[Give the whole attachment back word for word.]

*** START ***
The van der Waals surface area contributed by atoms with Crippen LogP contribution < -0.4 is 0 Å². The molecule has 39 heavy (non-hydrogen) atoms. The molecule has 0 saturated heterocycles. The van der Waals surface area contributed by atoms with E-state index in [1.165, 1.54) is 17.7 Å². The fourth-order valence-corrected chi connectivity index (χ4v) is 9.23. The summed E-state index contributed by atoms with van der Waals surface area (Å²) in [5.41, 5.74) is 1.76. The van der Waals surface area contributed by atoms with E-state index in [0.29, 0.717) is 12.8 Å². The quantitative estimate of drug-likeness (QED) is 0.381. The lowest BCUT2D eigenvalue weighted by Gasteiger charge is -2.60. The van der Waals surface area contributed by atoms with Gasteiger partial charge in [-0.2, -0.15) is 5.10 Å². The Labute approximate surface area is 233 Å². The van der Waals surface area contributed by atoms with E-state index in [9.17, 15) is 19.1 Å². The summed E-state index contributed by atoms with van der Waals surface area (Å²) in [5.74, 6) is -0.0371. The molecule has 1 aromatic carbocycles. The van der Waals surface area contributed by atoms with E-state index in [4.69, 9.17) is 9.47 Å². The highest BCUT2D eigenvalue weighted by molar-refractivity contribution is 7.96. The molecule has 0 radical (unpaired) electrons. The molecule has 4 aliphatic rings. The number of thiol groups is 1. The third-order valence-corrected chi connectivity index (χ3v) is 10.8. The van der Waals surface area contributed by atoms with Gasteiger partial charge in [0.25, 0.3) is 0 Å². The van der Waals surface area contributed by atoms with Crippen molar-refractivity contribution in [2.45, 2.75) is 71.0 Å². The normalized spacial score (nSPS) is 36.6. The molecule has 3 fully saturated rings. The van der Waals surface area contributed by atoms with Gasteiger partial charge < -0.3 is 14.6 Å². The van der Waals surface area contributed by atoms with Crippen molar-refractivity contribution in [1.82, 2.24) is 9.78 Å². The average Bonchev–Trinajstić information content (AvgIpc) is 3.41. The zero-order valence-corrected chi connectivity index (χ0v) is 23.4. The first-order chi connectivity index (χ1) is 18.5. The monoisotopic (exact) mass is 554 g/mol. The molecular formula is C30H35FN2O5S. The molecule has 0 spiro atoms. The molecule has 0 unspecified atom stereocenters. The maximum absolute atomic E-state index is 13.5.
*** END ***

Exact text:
The van der Waals surface area contributed by atoms with Crippen LogP contribution < -0.4 is 0 Å². The molecule has 39 heavy (non-hydrogen) atoms. The molecule has 0 saturated heterocycles. The van der Waals surface area contributed by atoms with E-state index in [1.165, 1.54) is 17.7 Å². The fourth-order valence-corrected chi connectivity index (χ4v) is 9.23. The summed E-state index contributed by atoms with van der Waals surface area (Å²) in [5.41, 5.74) is 1.76. The van der Waals surface area contributed by atoms with E-state index in [0.29, 0.717) is 12.8 Å². The quantitative estimate of drug-likeness (QED) is 0.381. The lowest BCUT2D eigenvalue weighted by Gasteiger charge is -2.60. The van der Waals surface area contributed by atoms with Gasteiger partial charge in [-0.2, -0.15) is 5.10 Å². The Labute approximate surface area is 233 Å². The van der Waals surface area contributed by atoms with E-state index in [9.17, 15) is 19.1 Å². The summed E-state index contributed by atoms with van der Waals surface area (Å²) in [5.74, 6) is -0.0371. The molecule has 1 aromatic carbocycles. The van der Waals surface area contributed by atoms with E-state index in [4.69, 9.17) is 9.47 Å². The highest BCUT2D eigenvalue weighted by molar-refractivity contribution is 7.96. The molecule has 0 radical (unpaired) electrons. The molecule has 4 aliphatic rings. The number of thiol groups is 1. The third-order valence-corrected chi connectivity index (χ3v) is 10.8. The van der Waals surface area contributed by atoms with Gasteiger partial charge in [0.25, 0.3) is 0 Å². The van der Waals surface area contributed by atoms with Crippen molar-refractivity contribution in [2.45, 2.75) is 71.0 Å². The normalized spacial score (nSPS) is 36.6. The molecule has 3 fully saturated rings. The van der Waals surface area contributed by atoms with Gasteiger partial charge < -0.3 is 14.6 Å². The van der Waals surface area contributed by atoms with Crippen molar-refractivity contribution in [1.82, 2.24) is 9.78 Å². The average Bonchev–Trinajstić information content (AvgIpc) is 3.41. The zero-order valence-corrected chi connectivity index (χ0v) is 23.4. The first-order chi connectivity index (χ1) is 18.5. The monoisotopic (exact) mass is 554 g/mol. The molecular formula is C30H35FN2O5S. The molecule has 0 spiro atoms. The molecule has 0 unspecified atom stereocenters. The maximum absolute atomic E-state index is 13.5.